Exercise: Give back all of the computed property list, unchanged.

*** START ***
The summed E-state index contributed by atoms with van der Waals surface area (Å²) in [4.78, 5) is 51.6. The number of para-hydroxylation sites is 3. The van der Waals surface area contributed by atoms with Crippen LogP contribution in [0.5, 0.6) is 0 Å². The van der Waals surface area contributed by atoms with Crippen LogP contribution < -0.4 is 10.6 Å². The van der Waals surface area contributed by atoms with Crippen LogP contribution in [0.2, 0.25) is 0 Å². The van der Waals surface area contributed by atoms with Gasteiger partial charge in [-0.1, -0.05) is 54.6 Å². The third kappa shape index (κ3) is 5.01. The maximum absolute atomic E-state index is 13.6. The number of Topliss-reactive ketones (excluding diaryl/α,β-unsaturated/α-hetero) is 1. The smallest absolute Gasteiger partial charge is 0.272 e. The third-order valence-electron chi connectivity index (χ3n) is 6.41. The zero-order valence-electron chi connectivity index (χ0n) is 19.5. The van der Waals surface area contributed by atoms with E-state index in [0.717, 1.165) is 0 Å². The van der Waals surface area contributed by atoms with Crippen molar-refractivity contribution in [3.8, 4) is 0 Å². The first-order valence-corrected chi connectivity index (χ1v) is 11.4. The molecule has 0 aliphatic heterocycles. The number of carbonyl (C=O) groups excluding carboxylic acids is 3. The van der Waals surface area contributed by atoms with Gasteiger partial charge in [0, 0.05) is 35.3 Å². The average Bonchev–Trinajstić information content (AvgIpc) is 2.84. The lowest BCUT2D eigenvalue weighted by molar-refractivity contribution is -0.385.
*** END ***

The summed E-state index contributed by atoms with van der Waals surface area (Å²) in [4.78, 5) is 51.6. The number of para-hydroxylation sites is 3. The van der Waals surface area contributed by atoms with Crippen LogP contribution in [0.5, 0.6) is 0 Å². The van der Waals surface area contributed by atoms with Crippen LogP contribution < -0.4 is 10.6 Å². The van der Waals surface area contributed by atoms with Crippen LogP contribution in [0.2, 0.25) is 0 Å². The van der Waals surface area contributed by atoms with Gasteiger partial charge in [-0.1, -0.05) is 54.6 Å². The third kappa shape index (κ3) is 5.01. The maximum absolute atomic E-state index is 13.6. The number of Topliss-reactive ketones (excluding diaryl/α,β-unsaturated/α-hetero) is 1. The smallest absolute Gasteiger partial charge is 0.272 e. The third-order valence-electron chi connectivity index (χ3n) is 6.41. The zero-order valence-electron chi connectivity index (χ0n) is 19.5. The van der Waals surface area contributed by atoms with E-state index in [0.717, 1.165) is 0 Å². The van der Waals surface area contributed by atoms with Crippen molar-refractivity contribution in [3.8, 4) is 0 Å². The first-order valence-corrected chi connectivity index (χ1v) is 11.4. The molecule has 0 aliphatic heterocycles. The number of carbonyl (C=O) groups excluding carboxylic acids is 3. The van der Waals surface area contributed by atoms with Gasteiger partial charge in [0, 0.05) is 35.3 Å². The average Bonchev–Trinajstić information content (AvgIpc) is 2.84. The lowest BCUT2D eigenvalue weighted by molar-refractivity contribution is -0.385.